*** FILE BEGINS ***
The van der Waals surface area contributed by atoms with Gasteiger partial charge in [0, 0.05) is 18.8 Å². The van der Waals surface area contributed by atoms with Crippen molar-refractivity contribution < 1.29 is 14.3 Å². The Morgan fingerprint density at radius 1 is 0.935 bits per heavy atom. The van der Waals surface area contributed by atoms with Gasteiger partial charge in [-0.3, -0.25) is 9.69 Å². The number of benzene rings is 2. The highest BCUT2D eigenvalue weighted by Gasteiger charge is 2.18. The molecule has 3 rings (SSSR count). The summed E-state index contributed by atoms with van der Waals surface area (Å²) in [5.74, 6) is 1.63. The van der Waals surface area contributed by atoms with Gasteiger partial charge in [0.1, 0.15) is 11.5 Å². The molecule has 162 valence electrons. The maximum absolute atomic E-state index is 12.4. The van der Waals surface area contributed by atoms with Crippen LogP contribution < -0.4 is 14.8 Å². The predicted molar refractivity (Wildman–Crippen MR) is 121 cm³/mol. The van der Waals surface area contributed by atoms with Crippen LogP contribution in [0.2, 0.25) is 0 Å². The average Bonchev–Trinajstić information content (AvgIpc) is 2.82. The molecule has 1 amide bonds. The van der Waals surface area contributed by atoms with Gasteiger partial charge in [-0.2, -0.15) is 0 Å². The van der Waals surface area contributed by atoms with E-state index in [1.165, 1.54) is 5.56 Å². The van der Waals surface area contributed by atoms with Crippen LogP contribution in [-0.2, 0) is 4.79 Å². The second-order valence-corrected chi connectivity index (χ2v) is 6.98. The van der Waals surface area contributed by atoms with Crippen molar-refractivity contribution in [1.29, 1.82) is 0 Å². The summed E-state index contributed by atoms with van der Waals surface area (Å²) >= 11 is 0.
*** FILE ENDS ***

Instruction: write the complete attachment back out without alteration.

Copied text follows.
The van der Waals surface area contributed by atoms with Gasteiger partial charge in [0, 0.05) is 18.8 Å². The van der Waals surface area contributed by atoms with Crippen molar-refractivity contribution < 1.29 is 14.3 Å². The Morgan fingerprint density at radius 1 is 0.935 bits per heavy atom. The van der Waals surface area contributed by atoms with Gasteiger partial charge in [-0.3, -0.25) is 9.69 Å². The number of benzene rings is 2. The highest BCUT2D eigenvalue weighted by Gasteiger charge is 2.18. The molecule has 3 rings (SSSR count). The summed E-state index contributed by atoms with van der Waals surface area (Å²) in [5.74, 6) is 1.63. The van der Waals surface area contributed by atoms with Gasteiger partial charge in [0.1, 0.15) is 11.5 Å². The molecule has 162 valence electrons. The maximum absolute atomic E-state index is 12.4. The van der Waals surface area contributed by atoms with Crippen LogP contribution < -0.4 is 14.8 Å². The predicted molar refractivity (Wildman–Crippen MR) is 121 cm³/mol. The van der Waals surface area contributed by atoms with Crippen LogP contribution in [0.2, 0.25) is 0 Å². The average Bonchev–Trinajstić information content (AvgIpc) is 2.82. The molecule has 1 amide bonds. The van der Waals surface area contributed by atoms with Gasteiger partial charge in [-0.2, -0.15) is 0 Å². The van der Waals surface area contributed by atoms with E-state index in [1.165, 1.54) is 5.56 Å². The van der Waals surface area contributed by atoms with Crippen LogP contribution in [-0.2, 0) is 4.79 Å². The second-order valence-corrected chi connectivity index (χ2v) is 6.98. The van der Waals surface area contributed by atoms with Crippen molar-refractivity contribution in [1.29, 1.82) is 0 Å². The summed E-state index contributed by atoms with van der Waals surface area (Å²) >= 11 is 0.